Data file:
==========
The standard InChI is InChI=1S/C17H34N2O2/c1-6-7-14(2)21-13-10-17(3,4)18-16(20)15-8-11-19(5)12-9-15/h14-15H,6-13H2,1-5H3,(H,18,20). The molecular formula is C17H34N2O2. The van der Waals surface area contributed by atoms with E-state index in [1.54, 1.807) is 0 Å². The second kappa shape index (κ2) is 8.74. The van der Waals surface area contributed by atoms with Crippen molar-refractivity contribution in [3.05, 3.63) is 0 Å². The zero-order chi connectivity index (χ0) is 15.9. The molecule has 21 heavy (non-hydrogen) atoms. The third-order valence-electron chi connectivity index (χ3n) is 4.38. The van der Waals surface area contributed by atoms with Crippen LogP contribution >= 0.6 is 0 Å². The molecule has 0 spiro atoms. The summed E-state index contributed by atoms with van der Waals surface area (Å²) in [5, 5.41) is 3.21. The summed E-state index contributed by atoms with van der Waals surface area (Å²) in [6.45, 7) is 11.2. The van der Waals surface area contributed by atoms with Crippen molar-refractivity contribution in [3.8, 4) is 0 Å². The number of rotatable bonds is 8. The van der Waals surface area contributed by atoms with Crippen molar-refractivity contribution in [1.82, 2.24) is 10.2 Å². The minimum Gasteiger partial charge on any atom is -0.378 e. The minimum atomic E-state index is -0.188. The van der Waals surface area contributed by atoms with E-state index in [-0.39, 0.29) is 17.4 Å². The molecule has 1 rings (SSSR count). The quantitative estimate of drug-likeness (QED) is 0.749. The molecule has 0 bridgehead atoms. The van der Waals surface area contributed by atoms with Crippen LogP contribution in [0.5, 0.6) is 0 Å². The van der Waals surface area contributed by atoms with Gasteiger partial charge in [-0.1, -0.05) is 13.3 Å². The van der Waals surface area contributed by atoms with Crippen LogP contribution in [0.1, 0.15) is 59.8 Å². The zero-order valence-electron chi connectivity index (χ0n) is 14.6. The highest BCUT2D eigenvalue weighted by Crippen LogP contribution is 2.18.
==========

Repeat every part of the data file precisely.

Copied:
The standard InChI is InChI=1S/C17H34N2O2/c1-6-7-14(2)21-13-10-17(3,4)18-16(20)15-8-11-19(5)12-9-15/h14-15H,6-13H2,1-5H3,(H,18,20). The molecular formula is C17H34N2O2. The van der Waals surface area contributed by atoms with E-state index in [1.54, 1.807) is 0 Å². The second kappa shape index (κ2) is 8.74. The van der Waals surface area contributed by atoms with Crippen molar-refractivity contribution in [3.05, 3.63) is 0 Å². The zero-order chi connectivity index (χ0) is 15.9. The molecule has 21 heavy (non-hydrogen) atoms. The third-order valence-electron chi connectivity index (χ3n) is 4.38. The van der Waals surface area contributed by atoms with Crippen LogP contribution >= 0.6 is 0 Å². The molecule has 0 spiro atoms. The summed E-state index contributed by atoms with van der Waals surface area (Å²) in [5, 5.41) is 3.21. The summed E-state index contributed by atoms with van der Waals surface area (Å²) in [6.45, 7) is 11.2. The van der Waals surface area contributed by atoms with Crippen molar-refractivity contribution in [3.8, 4) is 0 Å². The number of rotatable bonds is 8. The van der Waals surface area contributed by atoms with Crippen molar-refractivity contribution in [1.82, 2.24) is 10.2 Å². The minimum Gasteiger partial charge on any atom is -0.378 e. The minimum atomic E-state index is -0.188. The van der Waals surface area contributed by atoms with E-state index in [-0.39, 0.29) is 17.4 Å². The molecule has 1 rings (SSSR count). The quantitative estimate of drug-likeness (QED) is 0.749. The molecule has 0 bridgehead atoms. The van der Waals surface area contributed by atoms with Crippen LogP contribution in [0.5, 0.6) is 0 Å². The van der Waals surface area contributed by atoms with Gasteiger partial charge in [-0.1, -0.05) is 13.3 Å². The van der Waals surface area contributed by atoms with Crippen LogP contribution in [0.1, 0.15) is 59.8 Å². The zero-order valence-electron chi connectivity index (χ0n) is 14.6. The highest BCUT2D eigenvalue weighted by Crippen LogP contribution is 2.18.